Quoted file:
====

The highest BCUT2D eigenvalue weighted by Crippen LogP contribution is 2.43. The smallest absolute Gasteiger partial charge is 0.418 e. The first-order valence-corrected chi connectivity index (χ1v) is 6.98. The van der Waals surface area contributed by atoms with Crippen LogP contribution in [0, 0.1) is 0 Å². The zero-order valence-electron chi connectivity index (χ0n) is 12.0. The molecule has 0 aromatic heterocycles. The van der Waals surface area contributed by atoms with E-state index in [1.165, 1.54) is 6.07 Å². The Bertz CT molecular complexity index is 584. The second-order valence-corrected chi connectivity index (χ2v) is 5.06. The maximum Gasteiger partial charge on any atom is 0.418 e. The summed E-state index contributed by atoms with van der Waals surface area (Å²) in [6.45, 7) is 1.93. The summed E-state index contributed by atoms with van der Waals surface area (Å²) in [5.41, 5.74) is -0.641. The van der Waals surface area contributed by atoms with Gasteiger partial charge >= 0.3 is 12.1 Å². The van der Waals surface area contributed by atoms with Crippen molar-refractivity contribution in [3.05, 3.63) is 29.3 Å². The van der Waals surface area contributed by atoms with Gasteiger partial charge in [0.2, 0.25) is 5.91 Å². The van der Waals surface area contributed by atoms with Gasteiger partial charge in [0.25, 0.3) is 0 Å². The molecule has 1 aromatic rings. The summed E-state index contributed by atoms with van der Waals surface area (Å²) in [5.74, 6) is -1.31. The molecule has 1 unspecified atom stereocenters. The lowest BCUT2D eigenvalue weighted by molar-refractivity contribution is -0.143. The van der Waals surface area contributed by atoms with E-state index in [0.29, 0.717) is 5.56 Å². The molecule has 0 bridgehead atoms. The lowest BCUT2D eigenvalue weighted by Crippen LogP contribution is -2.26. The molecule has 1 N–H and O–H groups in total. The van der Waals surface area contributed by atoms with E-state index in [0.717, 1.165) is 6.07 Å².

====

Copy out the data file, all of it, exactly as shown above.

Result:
The highest BCUT2D eigenvalue weighted by Crippen LogP contribution is 2.43. The smallest absolute Gasteiger partial charge is 0.418 e. The first-order valence-corrected chi connectivity index (χ1v) is 6.98. The van der Waals surface area contributed by atoms with Crippen LogP contribution in [0, 0.1) is 0 Å². The zero-order valence-electron chi connectivity index (χ0n) is 12.0. The molecule has 0 aromatic heterocycles. The van der Waals surface area contributed by atoms with E-state index in [1.165, 1.54) is 6.07 Å². The Bertz CT molecular complexity index is 584. The second-order valence-corrected chi connectivity index (χ2v) is 5.06. The maximum Gasteiger partial charge on any atom is 0.418 e. The summed E-state index contributed by atoms with van der Waals surface area (Å²) in [6.45, 7) is 1.93. The summed E-state index contributed by atoms with van der Waals surface area (Å²) in [5.41, 5.74) is -0.641. The van der Waals surface area contributed by atoms with Gasteiger partial charge >= 0.3 is 12.1 Å². The van der Waals surface area contributed by atoms with Crippen molar-refractivity contribution in [3.05, 3.63) is 29.3 Å². The van der Waals surface area contributed by atoms with Gasteiger partial charge in [0.2, 0.25) is 5.91 Å². The van der Waals surface area contributed by atoms with Gasteiger partial charge in [0.25, 0.3) is 0 Å². The molecule has 1 aromatic rings. The summed E-state index contributed by atoms with van der Waals surface area (Å²) in [5.74, 6) is -1.31. The molecule has 1 unspecified atom stereocenters. The lowest BCUT2D eigenvalue weighted by molar-refractivity contribution is -0.143. The van der Waals surface area contributed by atoms with E-state index in [0.29, 0.717) is 5.56 Å². The molecule has 0 bridgehead atoms. The lowest BCUT2D eigenvalue weighted by Crippen LogP contribution is -2.26. The molecule has 1 N–H and O–H groups in total. The van der Waals surface area contributed by atoms with E-state index in [0.717, 1.165) is 6.07 Å².